The Boy In The Bubble
It's Saturday night and I'm here in my "shitty little apartment" nursing what feels like the beginning of a bad cold. I had an incredibly stressful day at work yesterday (long story that I probably shouldn't tell here). And even though I slept a lot last night, I woke up with a dull headache and decided to take it easy. But I didn't think I was getting sick. So now I'm really annoyed that my weekend is shot. Working so hard that you get sick on the weekend and then recovering just in time to go back to work again is an ironic punishment of the highest order.
The good news is that laying around trying to stay warm is affording me the time to work through my DVD pile. And on Friday night I finally found a copy of Bubble, the new film by Steven Soderbergh. Found at Tower Records in Fisherman's Wharf, the DVD was one of only two left in the shop (I had been struggling to find it since it came out on Tuesday- two other big retailers in the city that I checked were sold out). And my interest was piqued because Robert Pollard did all the music in the film, his first full film soundtrack. Coincidentally enough, this morning I got a Saturday FedEx from my older brother back in New Jersey (he has free reign over his company's FedExs, the lucky bastard!) with an interesting New York Times article about Bob's music in the film.
I've had the cd of the soundtrack for Bubble since September of 2005 (available at Luna Music, in the links over there-->) and it had some pretty good stuff, but wasn't in heavy rotation. The acoustic version of Boxing About was probably my favorite track (the full version of Boxing About is already being played on the Bob solo tour and will be a part of Normal Happiness, a new album). But after seeing the rest of the film this evening, I will definitely be giving it some more time. The sparing use of acoustic guitar tracks of several old and new Bob songs in the film added just the right punch at just the right times. And overall, Bubble is an eerie, daring and extraordinary film and I am so glad I bought it. And it's cool that Bob is involved with this kind of project.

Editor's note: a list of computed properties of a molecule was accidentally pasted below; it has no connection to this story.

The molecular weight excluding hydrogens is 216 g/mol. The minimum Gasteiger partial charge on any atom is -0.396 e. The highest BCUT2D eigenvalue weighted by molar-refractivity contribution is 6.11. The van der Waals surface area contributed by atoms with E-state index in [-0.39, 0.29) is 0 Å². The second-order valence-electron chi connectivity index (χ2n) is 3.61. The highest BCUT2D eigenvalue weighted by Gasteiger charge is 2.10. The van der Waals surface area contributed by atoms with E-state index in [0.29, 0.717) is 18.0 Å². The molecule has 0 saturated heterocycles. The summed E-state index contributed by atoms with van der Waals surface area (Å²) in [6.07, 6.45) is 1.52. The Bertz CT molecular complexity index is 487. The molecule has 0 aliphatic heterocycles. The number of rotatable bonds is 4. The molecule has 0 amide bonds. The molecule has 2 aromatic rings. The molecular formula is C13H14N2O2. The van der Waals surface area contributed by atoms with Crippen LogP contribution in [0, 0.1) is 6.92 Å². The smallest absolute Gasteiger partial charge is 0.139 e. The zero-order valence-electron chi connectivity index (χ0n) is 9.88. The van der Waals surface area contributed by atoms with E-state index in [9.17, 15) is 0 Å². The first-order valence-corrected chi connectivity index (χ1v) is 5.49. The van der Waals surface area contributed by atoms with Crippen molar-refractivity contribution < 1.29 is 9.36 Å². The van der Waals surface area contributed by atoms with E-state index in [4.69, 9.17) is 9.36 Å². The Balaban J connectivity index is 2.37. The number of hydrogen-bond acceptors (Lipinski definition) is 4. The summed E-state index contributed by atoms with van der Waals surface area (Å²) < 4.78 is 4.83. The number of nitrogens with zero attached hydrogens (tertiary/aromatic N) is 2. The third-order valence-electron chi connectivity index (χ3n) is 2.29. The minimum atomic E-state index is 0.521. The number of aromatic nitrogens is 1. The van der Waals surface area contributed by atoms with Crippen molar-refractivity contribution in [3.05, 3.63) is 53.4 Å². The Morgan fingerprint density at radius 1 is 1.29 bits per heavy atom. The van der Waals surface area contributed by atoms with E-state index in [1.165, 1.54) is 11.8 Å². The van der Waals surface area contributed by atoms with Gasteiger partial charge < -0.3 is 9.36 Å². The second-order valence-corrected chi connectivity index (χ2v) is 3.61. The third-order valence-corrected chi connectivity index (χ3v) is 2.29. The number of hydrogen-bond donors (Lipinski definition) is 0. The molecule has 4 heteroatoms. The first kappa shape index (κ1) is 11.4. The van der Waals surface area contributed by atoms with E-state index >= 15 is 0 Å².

Bubble has a verite, almost documentary feel to it, greatly enhanced by its amazing cast of local non-actors (I am totally in love with Misty Dawn Wilkins, btw). Filmed entirely on location in West Virginia and Ohio, the film starts as a slice of life of working class America. The plot soon evolves into a pretty complex psychodrama who's secrets I will not reveal here. I have been a fan of Soderbergh's going back to Out of Sight and The Limey, one of my all time favorites. And I really cannot recommend Bubble highly enough, especially if you like creepy or dark films and don't mind a more deliberate film pace.
And Bubble totally fits in with the Bob ouvre- taking place in Ohio, centering around ordinary people who work in a doll factory, created quickly with a DYI aesthetic. It's a GBV record come to life- reminding me of the whole Same Place the Fly Got Smashed album, Local Mix-up/Murder Charge, Everyday, The Hard Way, A Proud and Booming Industry among others. It's no wonder Soderbergh thought of Bob for this project. Great stuff... and I better get back to bed, getting groggy. N, small y, big fucking Q!